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December 30, 2014

Republicans Expected to Attack FCC Net Neutrality Plans in January: Report

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Republicans are planning to flex their muscles next year to put a stop to the Federal Communications Commission’s Net neutrality plans.

Republicans, who will have a majority in both the U.S. House and Senate by next month, want to prevent the FCC from imposing public utility regulations on broadband providers — a move that is endorsed by U.S. President Barrack Obama.

Senate Commerce Committee chairman Sen. John Thune, is suspected to be actively crafting a bill to hamper any Net neutrality rules that would enforce public utility regulations, according to a Politico report.

Thune is “very interested in finding a legislative solution to protect the open internet, especially if it means keeping the FCC from imposing public utility regulations,” a spokeswoman told Politico.

Thune is not the only senator with plans in place to thwart the FCC’s rules.

Rep. Bob Goodlatte, chair of the House Judiciary Committee, has said he is also considering legislation, but his goal is to weaken the “FCC’s net neutrality authority by shifting it to antitrust enforcers,” according to the Politico report.

Many Republicans have said federal regulation of the Internet is the wrong move.

Rep. Marsha Blackburn said such a move would “restrict our online freedom and leave Americans facing the same horrors that they have experienced with HealthCare.gov.”

Democrats, however, say such sentiments are nonsense and are concerned that a lack of federal regulation could result in broadband providers implementing “fast lanes” for streaming video providers willing to fork over enough cash.

Also at issue is the Republican plan to update the Communications Act, which the FCC adheres to in its regulation of cable, wireless, and phone companies.

While it is true the Communications Act has not received an overhaul since the mid-1990s, Democrats are warning against linking changes to the act to Net neutrality.

Those warnings seem to be falling on deaf ears, however.

Thune’s spokeswoman said “the most straightforward approach would be for Congress to update and modernize those laws to take into account technological transformations while not discouraging the private-sector investment and innovation that is critical for consumers and our nation’s modern economy.”

The political posturing over Net neutrality is likely to begin in earnest come January.

To read Obama’s plan — which the FCC is expected to adhere to — click here.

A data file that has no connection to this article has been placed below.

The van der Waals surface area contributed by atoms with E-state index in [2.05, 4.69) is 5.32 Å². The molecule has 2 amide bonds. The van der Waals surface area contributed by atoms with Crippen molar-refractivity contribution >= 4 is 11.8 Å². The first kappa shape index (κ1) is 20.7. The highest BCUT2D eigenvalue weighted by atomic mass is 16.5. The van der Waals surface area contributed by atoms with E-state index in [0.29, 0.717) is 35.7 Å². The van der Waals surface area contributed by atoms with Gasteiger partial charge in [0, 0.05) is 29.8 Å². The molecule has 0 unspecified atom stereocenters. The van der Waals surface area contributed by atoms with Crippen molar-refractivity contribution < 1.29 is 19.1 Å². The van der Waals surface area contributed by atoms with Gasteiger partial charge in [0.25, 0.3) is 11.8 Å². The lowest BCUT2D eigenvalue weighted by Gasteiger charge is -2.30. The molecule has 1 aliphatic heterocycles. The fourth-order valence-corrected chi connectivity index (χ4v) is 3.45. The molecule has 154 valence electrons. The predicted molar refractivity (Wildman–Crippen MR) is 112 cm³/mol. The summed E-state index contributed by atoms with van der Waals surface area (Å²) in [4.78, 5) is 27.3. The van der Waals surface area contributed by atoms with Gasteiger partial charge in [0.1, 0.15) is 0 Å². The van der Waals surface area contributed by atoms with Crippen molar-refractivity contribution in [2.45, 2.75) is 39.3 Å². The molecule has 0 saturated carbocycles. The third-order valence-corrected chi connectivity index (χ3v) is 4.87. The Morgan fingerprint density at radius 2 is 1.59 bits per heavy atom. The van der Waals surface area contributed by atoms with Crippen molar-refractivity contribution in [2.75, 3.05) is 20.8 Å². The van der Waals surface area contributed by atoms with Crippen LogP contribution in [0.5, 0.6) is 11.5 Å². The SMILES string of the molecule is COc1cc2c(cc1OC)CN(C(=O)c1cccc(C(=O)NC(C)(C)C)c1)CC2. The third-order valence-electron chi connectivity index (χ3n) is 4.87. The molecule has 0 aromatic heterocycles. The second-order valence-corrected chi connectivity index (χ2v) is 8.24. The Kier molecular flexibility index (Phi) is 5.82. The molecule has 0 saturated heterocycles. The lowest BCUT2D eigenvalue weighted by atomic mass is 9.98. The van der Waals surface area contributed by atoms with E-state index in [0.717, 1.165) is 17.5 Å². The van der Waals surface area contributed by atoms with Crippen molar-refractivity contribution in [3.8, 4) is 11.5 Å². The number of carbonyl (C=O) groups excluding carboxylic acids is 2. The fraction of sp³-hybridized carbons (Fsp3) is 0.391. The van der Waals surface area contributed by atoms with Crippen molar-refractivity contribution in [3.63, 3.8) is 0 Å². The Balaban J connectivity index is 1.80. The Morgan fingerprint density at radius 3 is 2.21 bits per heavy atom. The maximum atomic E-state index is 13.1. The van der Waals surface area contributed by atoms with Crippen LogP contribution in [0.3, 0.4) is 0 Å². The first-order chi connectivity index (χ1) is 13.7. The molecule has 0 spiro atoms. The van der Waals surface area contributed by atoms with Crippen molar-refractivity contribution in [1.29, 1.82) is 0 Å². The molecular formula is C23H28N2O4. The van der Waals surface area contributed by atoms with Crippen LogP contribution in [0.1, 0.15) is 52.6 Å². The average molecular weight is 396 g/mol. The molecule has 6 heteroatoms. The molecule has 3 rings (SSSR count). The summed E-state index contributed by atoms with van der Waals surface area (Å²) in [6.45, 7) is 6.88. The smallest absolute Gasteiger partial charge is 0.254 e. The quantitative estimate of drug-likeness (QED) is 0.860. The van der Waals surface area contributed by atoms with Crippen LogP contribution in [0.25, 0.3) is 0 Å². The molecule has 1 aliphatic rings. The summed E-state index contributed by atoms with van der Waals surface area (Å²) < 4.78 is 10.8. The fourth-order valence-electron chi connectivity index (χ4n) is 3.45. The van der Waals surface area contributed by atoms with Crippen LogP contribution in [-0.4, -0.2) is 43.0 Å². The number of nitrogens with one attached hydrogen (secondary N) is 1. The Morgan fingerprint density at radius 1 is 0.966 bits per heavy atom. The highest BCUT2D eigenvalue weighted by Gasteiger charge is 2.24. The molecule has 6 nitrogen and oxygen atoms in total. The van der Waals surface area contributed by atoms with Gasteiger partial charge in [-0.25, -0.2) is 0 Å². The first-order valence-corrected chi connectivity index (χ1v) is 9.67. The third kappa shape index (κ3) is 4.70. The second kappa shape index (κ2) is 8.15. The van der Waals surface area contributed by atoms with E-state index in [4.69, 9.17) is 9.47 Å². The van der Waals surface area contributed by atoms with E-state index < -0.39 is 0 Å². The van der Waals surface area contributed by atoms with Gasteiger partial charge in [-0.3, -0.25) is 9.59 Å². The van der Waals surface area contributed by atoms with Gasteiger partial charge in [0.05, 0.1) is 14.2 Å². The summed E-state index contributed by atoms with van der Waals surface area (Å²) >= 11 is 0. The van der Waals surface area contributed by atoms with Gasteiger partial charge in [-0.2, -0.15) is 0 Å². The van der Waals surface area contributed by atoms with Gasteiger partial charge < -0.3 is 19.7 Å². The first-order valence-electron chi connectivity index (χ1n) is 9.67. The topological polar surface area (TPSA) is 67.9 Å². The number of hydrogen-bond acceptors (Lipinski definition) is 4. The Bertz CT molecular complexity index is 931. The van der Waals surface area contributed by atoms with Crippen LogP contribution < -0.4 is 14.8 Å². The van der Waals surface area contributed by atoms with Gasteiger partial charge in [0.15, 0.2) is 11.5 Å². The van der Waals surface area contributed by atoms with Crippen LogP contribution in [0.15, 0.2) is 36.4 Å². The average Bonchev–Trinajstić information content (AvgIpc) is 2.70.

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Jennifer Cowan is the Managing Editor for SiteProNews.

8 Responses to “Republicans Expected to Attack FCC Net Neutrality Plans in January: Report

    avatar Tino Berita says:

    Thanks for sharing informations

    avatar Blog Nailah says:

    Thanks for sharing informations and article

    avatar Andrew says:

    Great information about the Republicans Expected to Attack FCC Net Neutrality Plans in January…………

    avatar Frank Baker says:

    We don’t need MORE regulation and taxes. The Internet boomed because it WASN’T regulated. In the 1970s government bureaucrats decided if AT&T could offer alternatives to standard black telephones. When Apple offered Internet access on iPhones, Steve Jobs didn’t have to ask government regulators for permission. A Title II Internet, which is what Obama and Democrats want, gives regulators authority to approve, prioritize and set “just and reasonable” prices for broadband.
    Network neutrality will force Internet users to pay taxes like telephone customers pay. About 25% of monthly fixed line telephone bills are regulatory taxes. For mobile it is MUCH higher. With Net Neutrality add a 16.4% TAX to YOUR bill for the Universal Service Fund. Also add more taxes. Obama Democrats and government regulators just want more money.
    Instead of network operators prioritizing traffic based on technical optimization, as they do today, under Title II regulators would prioritize streaming video from Netflix. Title II would invalidate “nonneutral” practices like T-Mobile offering mobile phones with free music. Surgeons operating remotely via robotic systems may no longer have access to a latency-free (no lag time) connection to the Internet.
    Net Neutrality government regulations will not solve any problem. It will create many new problems with unintended consequences. President Obama says Internet service providers will limit your access to websites€ without Title II oversight. This is an old argument from the beginning of the Web.€” Every year it is proven wrong. As usual we have government overreach.

    avatar Vadim says:

    Thanks for sharing informations //

    avatar wimbledon says:

    well and goood post thanks

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